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User-centered design. Who gets it?

In this blog, Principal Consultant Lucille Harvey, and Head of Public Sector Delivery Jack Holland talk about the power of user-centered design.

The Government Transformation Summit is an annual affair. Organised by Government Transformation Magazine, it is billed as the “Annual Summit for Civil Service Leaders”. With a mixture of talks, discussion tables and networking opportunities, it encourages debate around the mission-critical goals faced by over 300 central and local government leaders of Operations, Data, Services and HR from the UK and overseas.

User-centered design… a discussion

We hosted a Triad sponsored discussion table with Tomasz Rychter from the Centralny Ośrodek Informatyki in Poland and Paul Moran from the Driver and Vehicle Standards Agency. We met with delegates from as far and wide as HMRC, DEFRA, IPO, DVSA, Post Office, CQC and Local Authorities.

These discussions helped us realise that:

  • Despite the barriers, there is a genuine desire to create user-centric technology.
  • User-centric design can de-risk delivery, particularly if used at the policy making stage and before digital delivery.
  • There is a want and need for this user-centric design mindset to be present at all levels of decision making.
  • Senior leaders within government organisations are interested and engaged in the topic of user-centric design. They get it.

Case study central

Littered throughout a day of networking and discussion tables were several quality talks. Presenters used case studies to illustrate how technology engages citizens, builds trust, and re-thinks citizen services. Two talks in particular stood out.

Using technology to prepare for an emergency

Of the many topics we had expected to hear about, a talk about technology in Canadian agriculture was definitely not one of them. But it was fascinating!

Canadian based Shankar Narayan is charged with implementing the Digital and Data strategy to advance the ‘growth, sustainability and competitiveness’ of the Canadian agriculture and agri-food sector. And when you think about it, the link between technology and the environment makes sense.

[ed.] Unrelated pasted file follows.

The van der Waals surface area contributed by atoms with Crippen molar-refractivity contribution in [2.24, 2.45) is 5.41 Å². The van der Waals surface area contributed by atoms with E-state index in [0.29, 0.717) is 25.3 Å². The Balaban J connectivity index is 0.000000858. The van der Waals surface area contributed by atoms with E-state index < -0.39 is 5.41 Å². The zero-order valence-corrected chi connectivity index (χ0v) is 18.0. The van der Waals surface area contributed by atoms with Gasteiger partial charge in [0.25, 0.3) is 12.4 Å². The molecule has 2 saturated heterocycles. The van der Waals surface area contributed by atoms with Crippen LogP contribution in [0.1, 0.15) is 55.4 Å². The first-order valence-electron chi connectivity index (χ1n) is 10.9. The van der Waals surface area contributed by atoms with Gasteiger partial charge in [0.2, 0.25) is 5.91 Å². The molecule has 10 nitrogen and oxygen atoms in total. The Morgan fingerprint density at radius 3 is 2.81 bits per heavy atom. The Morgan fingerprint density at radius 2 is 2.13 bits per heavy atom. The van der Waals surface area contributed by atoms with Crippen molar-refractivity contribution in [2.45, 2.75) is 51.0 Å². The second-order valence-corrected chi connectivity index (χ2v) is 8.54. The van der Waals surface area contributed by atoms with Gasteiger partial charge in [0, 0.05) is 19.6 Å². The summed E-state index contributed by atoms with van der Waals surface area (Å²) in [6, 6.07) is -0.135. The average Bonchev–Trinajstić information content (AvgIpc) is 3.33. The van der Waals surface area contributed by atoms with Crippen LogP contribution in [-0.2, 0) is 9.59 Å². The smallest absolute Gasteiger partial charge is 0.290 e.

Around the world, critical emergency events are increasing in frequency, intensity, and impact. From wildfires, droughts and heat waves to animal and plant diseases. And each one can have a significant impact on supply chains and trade.

Shankar explained how the move towards digitisation of data in recent years, along with emerging technologies and digital solutions, has offered an opportunity to develop better frameworks and tools and deliver real-time data.  This can help governments and the private sector prepare to respond to emergencies.

It was an impactful story about building resilience through digital transformation.

Using technology to deal with an emergency

Another story that impacted us was about the app Diia. Diia provides Ukrainian citizens with a digital ID and allows them to register a business or obtain dozens of other government services without waiting in line or being asked to pay a bribe, an all-too-common occurrence.

Ukrainians can use Diia to seek evacuation assistance or file a claim if their home is damaged by Russian shelling. Nearly 1 million war bonds have been purchased using the app. Using an “e-Enemy” feature, they can submit reports and videos of Russian troop movements. And it has broader uses, too. When millions of Ukrainians faced blackouts during the World Cup final in December, the government streamed the match live on Diia. More than 1 million people tuned in.

Nineteen million Ukrainians now use Diia on their smartphones. And we could see why. It is the ultimate citizens’ app. New features are added regularly, and every government ministry now has a ‘chief digital transformation officer’ to push that process along.

Inspired and empowered

For two people who walked in wanting to talk about user-centric design, we walked out inspired by the power of putting the user at the centre of design. Everyone we spoke to understood the impact that user-centric design can have. It made us reflect on the real problem. The mindset isn’t the challenge anymore. The challenge is actually doing it.

We hope that you have found this blog useful. If you are interested in user-centric design or have a question for the Triad UX team, please get in touch.